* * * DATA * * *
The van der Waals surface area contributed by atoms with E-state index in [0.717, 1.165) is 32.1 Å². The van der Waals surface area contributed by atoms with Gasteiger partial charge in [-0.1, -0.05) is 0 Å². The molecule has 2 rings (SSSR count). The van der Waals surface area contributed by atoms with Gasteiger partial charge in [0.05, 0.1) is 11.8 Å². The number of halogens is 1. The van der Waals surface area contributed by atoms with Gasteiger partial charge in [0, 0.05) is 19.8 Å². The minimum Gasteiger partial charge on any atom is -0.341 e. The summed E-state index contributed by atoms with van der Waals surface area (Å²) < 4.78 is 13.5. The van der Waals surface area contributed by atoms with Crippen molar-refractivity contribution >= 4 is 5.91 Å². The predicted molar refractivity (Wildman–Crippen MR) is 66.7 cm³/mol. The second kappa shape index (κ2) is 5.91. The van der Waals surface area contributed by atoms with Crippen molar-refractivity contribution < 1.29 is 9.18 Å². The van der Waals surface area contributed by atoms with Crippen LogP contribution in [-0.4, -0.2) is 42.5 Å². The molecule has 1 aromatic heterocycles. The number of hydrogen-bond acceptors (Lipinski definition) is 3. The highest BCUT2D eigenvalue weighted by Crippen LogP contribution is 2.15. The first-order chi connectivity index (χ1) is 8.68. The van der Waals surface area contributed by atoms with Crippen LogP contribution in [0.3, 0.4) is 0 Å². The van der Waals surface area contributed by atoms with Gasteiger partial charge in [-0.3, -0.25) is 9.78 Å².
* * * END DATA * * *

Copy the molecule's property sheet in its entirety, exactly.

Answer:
The van der Waals surface area contributed by atoms with E-state index in [0.717, 1.165) is 32.1 Å². The van der Waals surface area contributed by atoms with Gasteiger partial charge in [-0.1, -0.05) is 0 Å². The molecule has 2 rings (SSSR count). The van der Waals surface area contributed by atoms with Gasteiger partial charge in [0.05, 0.1) is 11.8 Å². The number of halogens is 1. The van der Waals surface area contributed by atoms with Gasteiger partial charge in [0, 0.05) is 19.8 Å². The minimum Gasteiger partial charge on any atom is -0.341 e. The summed E-state index contributed by atoms with van der Waals surface area (Å²) < 4.78 is 13.5. The van der Waals surface area contributed by atoms with Crippen molar-refractivity contribution >= 4 is 5.91 Å². The predicted molar refractivity (Wildman–Crippen MR) is 66.7 cm³/mol. The second kappa shape index (κ2) is 5.91. The van der Waals surface area contributed by atoms with Crippen molar-refractivity contribution < 1.29 is 9.18 Å². The van der Waals surface area contributed by atoms with Crippen LogP contribution in [-0.4, -0.2) is 42.5 Å². The molecule has 1 aromatic heterocycles. The number of hydrogen-bond acceptors (Lipinski definition) is 3. The highest BCUT2D eigenvalue weighted by Crippen LogP contribution is 2.15. The first-order chi connectivity index (χ1) is 8.68. The van der Waals surface area contributed by atoms with Crippen LogP contribution in [0.3, 0.4) is 0 Å². The van der Waals surface area contributed by atoms with Gasteiger partial charge in [-0.3, -0.25) is 9.78 Å².